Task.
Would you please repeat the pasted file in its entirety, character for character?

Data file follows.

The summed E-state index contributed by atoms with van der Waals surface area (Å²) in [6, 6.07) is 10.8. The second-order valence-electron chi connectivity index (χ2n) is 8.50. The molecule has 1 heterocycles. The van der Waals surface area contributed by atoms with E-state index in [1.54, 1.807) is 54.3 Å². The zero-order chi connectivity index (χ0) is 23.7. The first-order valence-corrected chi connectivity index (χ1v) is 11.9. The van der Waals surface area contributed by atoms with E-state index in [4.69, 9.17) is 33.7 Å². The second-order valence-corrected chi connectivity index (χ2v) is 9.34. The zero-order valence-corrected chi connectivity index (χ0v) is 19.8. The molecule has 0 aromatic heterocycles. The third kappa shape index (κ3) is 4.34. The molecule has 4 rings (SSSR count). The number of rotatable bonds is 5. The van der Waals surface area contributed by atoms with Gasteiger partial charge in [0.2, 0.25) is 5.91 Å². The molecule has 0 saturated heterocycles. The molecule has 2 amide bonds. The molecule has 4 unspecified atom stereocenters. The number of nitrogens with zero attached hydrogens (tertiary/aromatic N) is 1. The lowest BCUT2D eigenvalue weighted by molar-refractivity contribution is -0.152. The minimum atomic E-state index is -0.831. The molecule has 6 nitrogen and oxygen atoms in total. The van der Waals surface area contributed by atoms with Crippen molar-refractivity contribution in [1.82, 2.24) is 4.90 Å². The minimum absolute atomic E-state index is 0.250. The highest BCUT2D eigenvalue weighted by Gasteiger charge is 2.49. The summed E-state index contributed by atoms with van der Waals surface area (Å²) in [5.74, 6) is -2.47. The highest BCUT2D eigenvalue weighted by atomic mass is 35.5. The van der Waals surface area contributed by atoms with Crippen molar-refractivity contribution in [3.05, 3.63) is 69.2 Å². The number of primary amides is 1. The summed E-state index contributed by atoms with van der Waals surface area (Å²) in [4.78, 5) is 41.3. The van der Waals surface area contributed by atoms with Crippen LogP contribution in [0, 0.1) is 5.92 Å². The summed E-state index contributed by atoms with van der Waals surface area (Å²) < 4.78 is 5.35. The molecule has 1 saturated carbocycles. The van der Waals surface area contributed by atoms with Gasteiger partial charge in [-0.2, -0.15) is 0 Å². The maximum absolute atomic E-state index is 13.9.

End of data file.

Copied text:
The summed E-state index contributed by atoms with van der Waals surface area (Å²) in [6, 6.07) is 10.8. The second-order valence-electron chi connectivity index (χ2n) is 8.50. The molecule has 1 heterocycles. The van der Waals surface area contributed by atoms with E-state index in [1.54, 1.807) is 54.3 Å². The zero-order chi connectivity index (χ0) is 23.7. The first-order valence-corrected chi connectivity index (χ1v) is 11.9. The van der Waals surface area contributed by atoms with E-state index in [4.69, 9.17) is 33.7 Å². The second-order valence-corrected chi connectivity index (χ2v) is 9.34. The zero-order valence-corrected chi connectivity index (χ0v) is 19.8. The molecule has 0 aromatic heterocycles. The third kappa shape index (κ3) is 4.34. The molecule has 4 rings (SSSR count). The number of rotatable bonds is 5. The van der Waals surface area contributed by atoms with Gasteiger partial charge in [0.2, 0.25) is 5.91 Å². The molecule has 0 saturated heterocycles. The molecule has 2 amide bonds. The molecule has 4 unspecified atom stereocenters. The number of nitrogens with zero attached hydrogens (tertiary/aromatic N) is 1. The lowest BCUT2D eigenvalue weighted by molar-refractivity contribution is -0.152. The minimum atomic E-state index is -0.831. The molecule has 6 nitrogen and oxygen atoms in total. The van der Waals surface area contributed by atoms with Crippen molar-refractivity contribution in [1.82, 2.24) is 4.90 Å². The minimum absolute atomic E-state index is 0.250. The highest BCUT2D eigenvalue weighted by Gasteiger charge is 2.49. The summed E-state index contributed by atoms with van der Waals surface area (Å²) in [5.74, 6) is -2.47. The highest BCUT2D eigenvalue weighted by atomic mass is 35.5. The van der Waals surface area contributed by atoms with Crippen molar-refractivity contribution in [3.05, 3.63) is 69.2 Å². The number of primary amides is 1. The summed E-state index contributed by atoms with van der Waals surface area (Å²) in [4.78, 5) is 41.3. The van der Waals surface area contributed by atoms with Crippen LogP contribution in [0, 0.1) is 5.92 Å². The summed E-state index contributed by atoms with van der Waals surface area (Å²) < 4.78 is 5.35. The molecule has 1 saturated carbocycles. The van der Waals surface area contributed by atoms with Gasteiger partial charge in [-0.2, -0.15) is 0 Å². The maximum absolute atomic E-state index is 13.9.